I just found out that SlutWalk will be in held Singapore in September/October 2011 (Facebook page: SlutWalk Singapore x Kuala Lumpur) and immediately had questions raised in my head.
Firstly, is Singapore ready for this? Are Singaporean women and men ready to change their way of thinking about issues of sexual assault? Admittedly, I might be out of touch with Singapore now but I can’t help but wonder how much it has changed for the past 8 years. I know women (some are close relatives) who believe that when a woman is raped, it is her fault. SlutWalk is anti-thetic to this type of victim-blaming. So are the women in my life: grandmothers, mothers, sisters, aunts ready for this? I highly doubt this – not without some kind of open dialogue about the aim of SlutWalk. Admittedly, I might be out of touch with Singapore seeing that I haven’t been ‘home’ for more than 2 weeks at a time for the past 8 years. My sample of women I know is also severely limited. So maybe Singaporean women are, in fact, ready for a change? If so, I would like to see what types, what ages, which classes, which races, which religions such women belong to. Why are they ready (or not ready) for SlutWalk? When people gather for SlutWalk, will they truly understand what they are gathering for?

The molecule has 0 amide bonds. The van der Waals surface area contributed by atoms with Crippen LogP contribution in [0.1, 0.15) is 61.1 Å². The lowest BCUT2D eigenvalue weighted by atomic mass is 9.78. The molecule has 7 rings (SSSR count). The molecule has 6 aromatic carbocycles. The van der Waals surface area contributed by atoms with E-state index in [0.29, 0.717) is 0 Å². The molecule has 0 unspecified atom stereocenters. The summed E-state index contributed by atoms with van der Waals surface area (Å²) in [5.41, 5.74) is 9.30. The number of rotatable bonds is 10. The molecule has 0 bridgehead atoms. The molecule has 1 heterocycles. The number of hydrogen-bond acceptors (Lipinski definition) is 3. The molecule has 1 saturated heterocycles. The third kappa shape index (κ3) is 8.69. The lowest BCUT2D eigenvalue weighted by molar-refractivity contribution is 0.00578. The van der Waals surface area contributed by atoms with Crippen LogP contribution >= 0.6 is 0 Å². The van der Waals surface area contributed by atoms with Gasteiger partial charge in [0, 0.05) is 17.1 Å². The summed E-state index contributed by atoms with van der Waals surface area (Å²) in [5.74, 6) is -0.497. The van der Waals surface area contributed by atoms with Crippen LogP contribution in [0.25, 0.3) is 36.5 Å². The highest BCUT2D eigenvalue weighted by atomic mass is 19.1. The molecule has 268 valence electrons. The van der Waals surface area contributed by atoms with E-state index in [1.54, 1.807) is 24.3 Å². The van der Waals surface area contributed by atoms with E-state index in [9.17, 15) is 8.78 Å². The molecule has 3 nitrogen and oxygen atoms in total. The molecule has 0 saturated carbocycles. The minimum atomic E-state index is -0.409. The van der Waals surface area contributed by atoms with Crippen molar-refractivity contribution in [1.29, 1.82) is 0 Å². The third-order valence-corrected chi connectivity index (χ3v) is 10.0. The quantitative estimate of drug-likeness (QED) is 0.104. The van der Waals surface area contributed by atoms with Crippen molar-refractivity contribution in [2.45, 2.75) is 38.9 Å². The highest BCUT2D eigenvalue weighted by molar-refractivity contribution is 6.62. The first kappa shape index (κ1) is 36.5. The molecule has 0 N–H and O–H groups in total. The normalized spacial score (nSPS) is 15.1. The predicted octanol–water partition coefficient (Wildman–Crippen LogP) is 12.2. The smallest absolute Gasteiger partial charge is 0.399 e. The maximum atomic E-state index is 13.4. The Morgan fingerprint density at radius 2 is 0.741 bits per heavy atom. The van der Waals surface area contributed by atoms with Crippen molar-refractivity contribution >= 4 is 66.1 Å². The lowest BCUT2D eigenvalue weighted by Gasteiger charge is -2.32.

Secondly, is the word ‘slut’ even applicable to Singaporean women? Malay women? Chinese? Indian? I don’t ever remember being called a ‘slut’ in Singapore…actually I’ve never been called a slut (ever? yet?) but I have been endowed with ‘ice queen’, ‘prude’, ‘ bitch’ and its Malay equivalents such as ‘minah atas’. I actually don’t know what the current Malay equivalent of a ‘slut’ is. According to my dad, it was ‘minah rabak’ in the 1980s when he was in his mid-20s but I currently do not have my ear to the ground in terms of Malay slang.
Thirdly, will SlutWalk even be allowed in Singapore? Isn’t there some kind of rule against public protests? Maybe they’ll sell it as some kind of gathering a la Pink Dot.
And last, is SlutWalk even the type of change that Singapore needs? I wholeheartedly agree with the aims of SlutWalk (stop victim-blaming) but I can’t help but feel that when it is practiced in the Singaporean context, it is just like any other product that have been exported from the West.
The radicalism of the women’s movements in the Third World have to start taking over the dying movements in the First World.
– abbreviated from Sunera Thobani’s closing keynote at the 2nd annual F-Word Undergraduate Conference (UBC, April 30 2011)
As Sunera Thobani has stated, the women’s movements in the West are dying. I have been witness to that. The world seems to be in a moment of revolution – Singapore is one of them. We have made strides we should be proud of and celebrate. Why does Singapore continually look to the West for affirmation? Is SlutWalk another one of those ‘let’s just follow what the white women are doing’ trends? Because if it is, if it is not because Singaporean women really want it but some kind of trend-following thing, I would be very sad about the whole situation.
Women in Singapore have to start realizing that our histories are different from the West. We are inextricably linked but we do not have to continually look towards them for guidance. The West needs to look at us and take a page out of our book to learn about concrete social change. Case in point: 40% opposition for the first time in 45 years in Singapore vs. Harper majority in Canada.